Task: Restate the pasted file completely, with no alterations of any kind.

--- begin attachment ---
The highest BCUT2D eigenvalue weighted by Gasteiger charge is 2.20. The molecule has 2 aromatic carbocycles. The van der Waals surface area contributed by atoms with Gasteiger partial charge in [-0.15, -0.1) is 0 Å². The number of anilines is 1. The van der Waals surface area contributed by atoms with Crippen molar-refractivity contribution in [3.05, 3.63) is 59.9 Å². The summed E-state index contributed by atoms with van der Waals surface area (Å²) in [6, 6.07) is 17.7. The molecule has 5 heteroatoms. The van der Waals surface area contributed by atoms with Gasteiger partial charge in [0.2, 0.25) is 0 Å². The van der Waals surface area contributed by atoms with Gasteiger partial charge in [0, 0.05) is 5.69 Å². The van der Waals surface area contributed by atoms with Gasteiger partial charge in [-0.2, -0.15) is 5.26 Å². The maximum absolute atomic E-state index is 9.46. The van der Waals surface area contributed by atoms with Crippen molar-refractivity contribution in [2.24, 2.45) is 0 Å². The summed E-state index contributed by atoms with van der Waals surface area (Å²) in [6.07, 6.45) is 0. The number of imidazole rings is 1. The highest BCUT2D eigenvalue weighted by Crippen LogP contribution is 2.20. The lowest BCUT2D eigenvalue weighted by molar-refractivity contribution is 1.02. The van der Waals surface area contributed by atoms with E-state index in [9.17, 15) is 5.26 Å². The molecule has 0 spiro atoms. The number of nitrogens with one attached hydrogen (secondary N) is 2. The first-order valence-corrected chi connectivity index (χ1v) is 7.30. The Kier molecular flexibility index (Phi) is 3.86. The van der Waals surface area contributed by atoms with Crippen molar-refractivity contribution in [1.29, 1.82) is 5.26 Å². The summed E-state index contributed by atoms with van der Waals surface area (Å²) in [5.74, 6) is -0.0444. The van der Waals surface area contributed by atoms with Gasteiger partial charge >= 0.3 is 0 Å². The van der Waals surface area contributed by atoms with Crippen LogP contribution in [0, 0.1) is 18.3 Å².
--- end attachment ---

The highest BCUT2D eigenvalue weighted by Gasteiger charge is 2.20. The molecule has 2 aromatic carbocycles. The van der Waals surface area contributed by atoms with Gasteiger partial charge in [-0.15, -0.1) is 0 Å². The number of anilines is 1. The van der Waals surface area contributed by atoms with Crippen molar-refractivity contribution in [3.05, 3.63) is 59.9 Å². The summed E-state index contributed by atoms with van der Waals surface area (Å²) in [6, 6.07) is 17.7. The molecule has 5 heteroatoms. The van der Waals surface area contributed by atoms with Gasteiger partial charge in [0.2, 0.25) is 0 Å². The van der Waals surface area contributed by atoms with Gasteiger partial charge in [0, 0.05) is 5.69 Å². The van der Waals surface area contributed by atoms with Gasteiger partial charge in [-0.2, -0.15) is 5.26 Å². The maximum absolute atomic E-state index is 9.46. The van der Waals surface area contributed by atoms with Crippen molar-refractivity contribution in [2.24, 2.45) is 0 Å². The summed E-state index contributed by atoms with van der Waals surface area (Å²) in [6.07, 6.45) is 0. The number of imidazole rings is 1. The highest BCUT2D eigenvalue weighted by Crippen LogP contribution is 2.20. The lowest BCUT2D eigenvalue weighted by molar-refractivity contribution is 1.02. The van der Waals surface area contributed by atoms with E-state index in [9.17, 15) is 5.26 Å². The molecule has 0 spiro atoms. The number of nitrogens with one attached hydrogen (secondary N) is 2. The first-order valence-corrected chi connectivity index (χ1v) is 7.30. The Kier molecular flexibility index (Phi) is 3.86. The van der Waals surface area contributed by atoms with Crippen molar-refractivity contribution in [1.29, 1.82) is 5.26 Å². The summed E-state index contributed by atoms with van der Waals surface area (Å²) in [5.74, 6) is -0.0444. The van der Waals surface area contributed by atoms with Gasteiger partial charge >= 0.3 is 0 Å². The van der Waals surface area contributed by atoms with Crippen LogP contribution in [0, 0.1) is 18.3 Å².